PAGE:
Date: Fri­day April 27th; Time: 1–2pm; Venue: UTS Hay­mar­ket Cam­pus, Build­ing C, lev­el 1, Room 31. Just up Dar­ling Dri­ve from the Con­ven­tion Centre/down from UTS Library (view map) Enter via Block D next to the ‘Art of food’ cafe.

Hell’s Belles

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This post has nothing–well, almost nothing–to do with debt. But this is a blog, right? So I can post what­ev­er I want.

And what I want is for you to see a new play called Hel­l’s Belles–or at least spread the word about it.  It’s a com­e­dy with the under­ly­ing theme of “Be care­ful what you wish for”: two divorcees fan­ta­sis­ing about the ide­al man acci­den­tal­ly con­jure up a demon, who can only leave once he has some­one’s sig­na­ture on a con­tract that offers a wish in return for a soul.

Debtwatch April 2007: Who’s having a housing crisis then?

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Who’s having a housing crisis then?

Glob­al eco­nom­ic atten­tion has been focused on the sub-prime lend­ing cri­sis in the Unit­ed States recent­ly, and many local ana­lysts have made sooth­ing nois­es to reas­sure Aus­tralians that “it could­n’t hap­pen here”.

The USA’s sub-prime mar­ket is indeed a pecu­liar­ly Amer­i­can phe­nom­e­non; but the lev­el of Aus­tralian house­hold debt (the sum of mort­gage debt and per­son­al debt) is every bit as extreme as the USA’s. And con­trary to pop­u­lar opin­ion, our debt binge dwarfs Amer­i­ca’s. As the chart below shows, Aus­trali­a’s house­hold debt to GDP ratio has been grow­ing more than three times as rapid­ly as the USA’s since 1990. The ratio has grown at an aver­age of just over 2% per annum in the USA; it has grown at over 6.8% per annum here.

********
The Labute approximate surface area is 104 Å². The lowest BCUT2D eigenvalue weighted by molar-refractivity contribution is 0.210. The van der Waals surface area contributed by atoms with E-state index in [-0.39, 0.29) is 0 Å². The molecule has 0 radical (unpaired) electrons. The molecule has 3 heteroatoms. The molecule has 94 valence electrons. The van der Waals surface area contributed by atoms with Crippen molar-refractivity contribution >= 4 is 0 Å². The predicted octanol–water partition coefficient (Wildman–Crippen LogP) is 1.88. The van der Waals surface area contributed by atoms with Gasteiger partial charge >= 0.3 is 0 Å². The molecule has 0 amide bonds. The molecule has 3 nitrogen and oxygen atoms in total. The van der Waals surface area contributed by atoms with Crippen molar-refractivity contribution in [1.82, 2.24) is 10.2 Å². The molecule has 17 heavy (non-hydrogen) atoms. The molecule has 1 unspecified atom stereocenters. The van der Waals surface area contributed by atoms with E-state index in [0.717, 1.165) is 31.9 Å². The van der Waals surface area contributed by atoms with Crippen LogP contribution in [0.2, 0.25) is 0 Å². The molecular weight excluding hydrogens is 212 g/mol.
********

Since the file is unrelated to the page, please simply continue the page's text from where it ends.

Dynamics of endogenous money

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Most con­ven­tion­al and uncon­ven­tion­al com­men­ta­tors on mon­ey believe that mon­ey is destroyed when debt is repaid. I disagree–but explain­ing why takes some time. I received an email this morn­ing from a Eco­log­i­cal Eco­nom­ics dis­cus­sion list in the USA on this issue, and wrote the fol­low­ing expla­na­tion of my posi­tion. I thought that read­ers of this blog might find it instruc­tive.

On the mon­ey issue, this is one where I beg to dif­fer both with the response Josh put for­ward, and most of my fel­low econ­o­mists as well–non-orthodox and non-ortho­dox. I think it’s wrong to say that mon­ey is destroyed when debt is repaid–but to explain why, I need to both put for­ward a dynam­ic mod­el, and find an appro­pri­ate anal­o­gy.

Household Debt: US vs Australia

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As part of the back­ground to the Late­Line inter­view yes­ter­day, I graphed the US house­hold debt to GDP ratio against the Aus­tralian. All the news recent­ly has been about the sub-prime cri­sis in the States, of course: but guess where house­hold debt has been grow­ing fastest? That’s right, good old Aus­tralia has out-done itself once more. The accom­pa­ny­ing graph­ic tells the sto­ry, which I’ll embell­ish in the next Debt­watch report in ear­ly April.

House­hold Debt to GDP, USA & Aus­tralia